Prime Minister Samak Sundaravej was distracted by political turbulence, specifically the opposition movement led by the People's Alliance for Democracy (PAD). As a result, Anupong had free rein over the list of military assignments.
It is now evident that Anupong has practically emerged as the commander of commanders among the three wings of the armed forces.
On Tuesday, while the PAD's final push to oust the government was in progress, Samak and Anupong had a closed-door meeting at Supreme Command Headquarters.
Afterwards Samak's aides said he appeared upbeat and confident that the military would remain his anchor to fight the PAD.
The prime minister failed to get the unconditional support of the military, however. Anupong and outgoing Royal Thai Air Force chief Air Chief Marshal Chalit Phukpasuk made it clear that soldiers would not get involved in crowd-control measures and that the government must rely on legal means to rein in the PAD.
Samak was told that bloodshed would not be tolerated.
Samak and Anupong appear to have forged a deal on a quid-pro-quo basis: no political meddling in the military line-up in exchange for the government getting a new lease on life.
Once the deal was sealed it took less than 15 minutes for the military line-up to be finalised, and Samak submitted the list of appointments for Royal approval on Thursday. The reshuffle will take effect on October 1.
General Apichat Penkitti is slated to succeed outgoing Defence Ministry permanent secretary General Winai Phattiyakul, who will retire on September 30.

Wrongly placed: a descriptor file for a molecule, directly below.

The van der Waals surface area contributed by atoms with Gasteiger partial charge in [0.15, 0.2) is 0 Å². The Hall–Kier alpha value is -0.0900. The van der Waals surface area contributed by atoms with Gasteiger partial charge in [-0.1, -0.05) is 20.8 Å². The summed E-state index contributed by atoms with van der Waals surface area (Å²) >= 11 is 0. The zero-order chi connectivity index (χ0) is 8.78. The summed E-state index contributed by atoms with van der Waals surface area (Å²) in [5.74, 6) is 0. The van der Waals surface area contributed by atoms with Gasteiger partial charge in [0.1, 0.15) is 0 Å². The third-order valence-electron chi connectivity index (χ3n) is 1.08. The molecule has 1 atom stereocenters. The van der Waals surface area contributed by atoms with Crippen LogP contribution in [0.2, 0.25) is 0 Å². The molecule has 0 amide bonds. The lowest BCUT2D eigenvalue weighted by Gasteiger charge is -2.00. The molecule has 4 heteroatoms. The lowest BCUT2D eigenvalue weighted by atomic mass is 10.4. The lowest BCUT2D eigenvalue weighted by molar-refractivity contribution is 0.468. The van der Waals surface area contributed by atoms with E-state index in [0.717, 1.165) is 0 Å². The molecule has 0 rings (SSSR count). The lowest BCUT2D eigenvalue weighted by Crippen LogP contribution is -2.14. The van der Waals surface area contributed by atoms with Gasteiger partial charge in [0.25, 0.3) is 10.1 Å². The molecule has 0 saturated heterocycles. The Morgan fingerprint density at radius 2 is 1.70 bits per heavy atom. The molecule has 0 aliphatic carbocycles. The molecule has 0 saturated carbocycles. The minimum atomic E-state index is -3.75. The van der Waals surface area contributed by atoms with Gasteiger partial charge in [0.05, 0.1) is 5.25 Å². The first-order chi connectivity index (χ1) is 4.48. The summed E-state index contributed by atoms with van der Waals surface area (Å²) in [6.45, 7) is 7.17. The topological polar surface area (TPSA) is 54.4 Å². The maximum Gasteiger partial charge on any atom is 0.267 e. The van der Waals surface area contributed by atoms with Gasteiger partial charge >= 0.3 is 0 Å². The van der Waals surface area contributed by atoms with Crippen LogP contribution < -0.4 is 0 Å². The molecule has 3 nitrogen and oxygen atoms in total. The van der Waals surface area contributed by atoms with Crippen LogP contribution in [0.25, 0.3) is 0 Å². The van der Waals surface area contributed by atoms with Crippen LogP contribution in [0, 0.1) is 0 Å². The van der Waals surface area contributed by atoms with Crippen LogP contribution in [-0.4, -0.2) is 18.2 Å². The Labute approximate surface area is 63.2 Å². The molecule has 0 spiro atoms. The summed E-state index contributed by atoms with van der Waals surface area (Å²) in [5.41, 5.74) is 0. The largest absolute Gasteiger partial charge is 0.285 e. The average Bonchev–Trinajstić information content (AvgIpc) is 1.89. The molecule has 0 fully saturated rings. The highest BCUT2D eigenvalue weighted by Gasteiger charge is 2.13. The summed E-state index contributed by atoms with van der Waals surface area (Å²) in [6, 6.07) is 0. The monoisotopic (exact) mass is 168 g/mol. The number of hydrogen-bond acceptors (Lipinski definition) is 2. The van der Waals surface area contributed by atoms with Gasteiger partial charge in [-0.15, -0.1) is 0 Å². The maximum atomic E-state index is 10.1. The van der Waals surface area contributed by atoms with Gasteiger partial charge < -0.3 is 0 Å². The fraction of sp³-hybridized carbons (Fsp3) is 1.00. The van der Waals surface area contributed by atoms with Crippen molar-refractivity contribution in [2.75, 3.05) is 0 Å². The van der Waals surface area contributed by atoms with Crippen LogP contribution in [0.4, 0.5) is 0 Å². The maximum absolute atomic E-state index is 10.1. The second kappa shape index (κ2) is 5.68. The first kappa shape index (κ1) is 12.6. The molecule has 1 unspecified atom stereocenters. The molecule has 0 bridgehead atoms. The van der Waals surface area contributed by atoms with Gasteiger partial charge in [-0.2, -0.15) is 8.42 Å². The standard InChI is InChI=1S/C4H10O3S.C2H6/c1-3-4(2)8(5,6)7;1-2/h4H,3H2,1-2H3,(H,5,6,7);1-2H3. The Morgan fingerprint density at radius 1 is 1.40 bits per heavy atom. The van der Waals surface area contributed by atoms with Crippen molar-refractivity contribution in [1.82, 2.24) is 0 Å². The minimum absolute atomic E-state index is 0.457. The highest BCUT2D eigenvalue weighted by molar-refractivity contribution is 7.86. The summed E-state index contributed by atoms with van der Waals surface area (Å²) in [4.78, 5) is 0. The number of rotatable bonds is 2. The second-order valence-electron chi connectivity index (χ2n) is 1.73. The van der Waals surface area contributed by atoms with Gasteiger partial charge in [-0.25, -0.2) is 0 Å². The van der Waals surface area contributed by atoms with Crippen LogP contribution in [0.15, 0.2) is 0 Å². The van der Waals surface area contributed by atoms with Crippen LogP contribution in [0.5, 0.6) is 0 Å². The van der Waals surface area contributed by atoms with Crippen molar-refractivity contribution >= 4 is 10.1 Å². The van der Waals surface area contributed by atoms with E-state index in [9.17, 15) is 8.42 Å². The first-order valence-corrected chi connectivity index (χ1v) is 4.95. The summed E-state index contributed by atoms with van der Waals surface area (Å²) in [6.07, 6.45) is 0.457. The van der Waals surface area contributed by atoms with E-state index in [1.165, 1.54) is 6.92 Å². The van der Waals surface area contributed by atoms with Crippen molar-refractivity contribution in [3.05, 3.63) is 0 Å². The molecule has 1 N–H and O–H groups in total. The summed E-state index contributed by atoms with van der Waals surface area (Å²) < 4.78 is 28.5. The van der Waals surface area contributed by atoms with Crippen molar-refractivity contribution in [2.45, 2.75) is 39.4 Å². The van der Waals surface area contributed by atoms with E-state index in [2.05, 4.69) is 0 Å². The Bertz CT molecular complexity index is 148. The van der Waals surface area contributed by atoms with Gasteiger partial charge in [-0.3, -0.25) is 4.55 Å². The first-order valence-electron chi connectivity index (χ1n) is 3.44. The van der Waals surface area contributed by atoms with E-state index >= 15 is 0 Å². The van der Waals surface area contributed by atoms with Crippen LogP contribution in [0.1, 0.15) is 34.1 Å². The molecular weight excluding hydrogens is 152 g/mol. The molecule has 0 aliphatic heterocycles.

General Songkitti Chakkabat is to succeed outgoing Supreme Commander General Boonsrang Niumpradit.
Admiral Kamthorn Phumhiran is to succeed outgoing Navy Chief Admiral Satirapan Keyanon.
Air Chief Marshal Itthaporn Subhawong is to succeed Chalit.
In the Army, Anupong has realigned key positions. General Prayuth Chan-ocha is due for promotion from the position of First Army commander to that of Army chief of staff.
Many have predicted that Prayuth is being groomed as Anupong's successor. It remains to be seen whether the prediction will come true, because General Chavalit Yongchaiyudh was the last Army chief of staff to rise to the top position in the 1980s.
Anupong's personal stamp on the line-up signalled three key changes.
First, plum assignments were evenly spread among the top brass. Anupong, Songkitti and Kamthorn are from Pre-Cadet Class 10, but Apichat and Itthaporn are from Class 8 and Class 11 respectively.
No single class of officers dominates key positions in the three wings of the armed forces. In the past politicians often meddled by pitting one class against another.
Second, Anupong curtailed the domination of Army combat units by Pre-Cadet Class 9 officers, promoted by his predecessor and coup-leader General Sonthi Boonyaratglin.
Third, the armed forces under Anupong's leadership appear to have wiped out the coup legacy. Soldiers are on track for a fresh start.
Before his retirement last year, Sonthi tried to retain his lingering influence via designated officers. Anupong got the endorsement of outgoing commanders to revamp Sonthi's plans.
General Montri Sangkhasap, seen as close to Sonthi, failed to secure a promotion. By the same token, Air Chief Marshal Sukamphol Suwanthat, seen as an ally of former prime minister Thaksin Shinawatra, was unable to secure the Air Force's top job.
With the military reshuffle completed, Samak is left with one daunting task, that of how to pacify the People's Alliance for Democracy, which seems to be demanding his head with a vengeance.